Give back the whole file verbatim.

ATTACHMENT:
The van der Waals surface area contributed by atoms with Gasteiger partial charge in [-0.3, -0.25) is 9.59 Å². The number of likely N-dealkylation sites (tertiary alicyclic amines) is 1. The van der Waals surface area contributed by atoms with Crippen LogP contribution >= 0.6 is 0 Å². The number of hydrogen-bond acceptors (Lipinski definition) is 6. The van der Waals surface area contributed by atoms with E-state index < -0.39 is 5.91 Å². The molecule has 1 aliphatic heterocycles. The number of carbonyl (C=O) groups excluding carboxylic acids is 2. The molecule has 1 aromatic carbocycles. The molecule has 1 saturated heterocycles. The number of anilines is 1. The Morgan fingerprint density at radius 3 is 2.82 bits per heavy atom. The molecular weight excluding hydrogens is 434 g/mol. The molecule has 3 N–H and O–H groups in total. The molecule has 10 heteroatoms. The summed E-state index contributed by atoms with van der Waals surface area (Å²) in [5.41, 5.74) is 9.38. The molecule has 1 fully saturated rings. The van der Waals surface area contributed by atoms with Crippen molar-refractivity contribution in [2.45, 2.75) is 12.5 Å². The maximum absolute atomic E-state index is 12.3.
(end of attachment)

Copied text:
The van der Waals surface area contributed by atoms with Gasteiger partial charge in [-0.3, -0.25) is 9.59 Å². The number of likely N-dealkylation sites (tertiary alicyclic amines) is 1. The van der Waals surface area contributed by atoms with Crippen LogP contribution >= 0.6 is 0 Å². The number of hydrogen-bond acceptors (Lipinski definition) is 6. The van der Waals surface area contributed by atoms with E-state index < -0.39 is 5.91 Å². The molecule has 1 aliphatic heterocycles. The number of carbonyl (C=O) groups excluding carboxylic acids is 2. The molecule has 1 aromatic carbocycles. The molecule has 1 saturated heterocycles. The number of anilines is 1. The Morgan fingerprint density at radius 3 is 2.82 bits per heavy atom. The molecular weight excluding hydrogens is 434 g/mol. The molecule has 3 N–H and O–H groups in total. The molecule has 10 heteroatoms. The summed E-state index contributed by atoms with van der Waals surface area (Å²) in [5.41, 5.74) is 9.38. The molecule has 1 fully saturated rings. The van der Waals surface area contributed by atoms with Crippen molar-refractivity contribution in [2.45, 2.75) is 12.5 Å². The maximum absolute atomic E-state index is 12.3.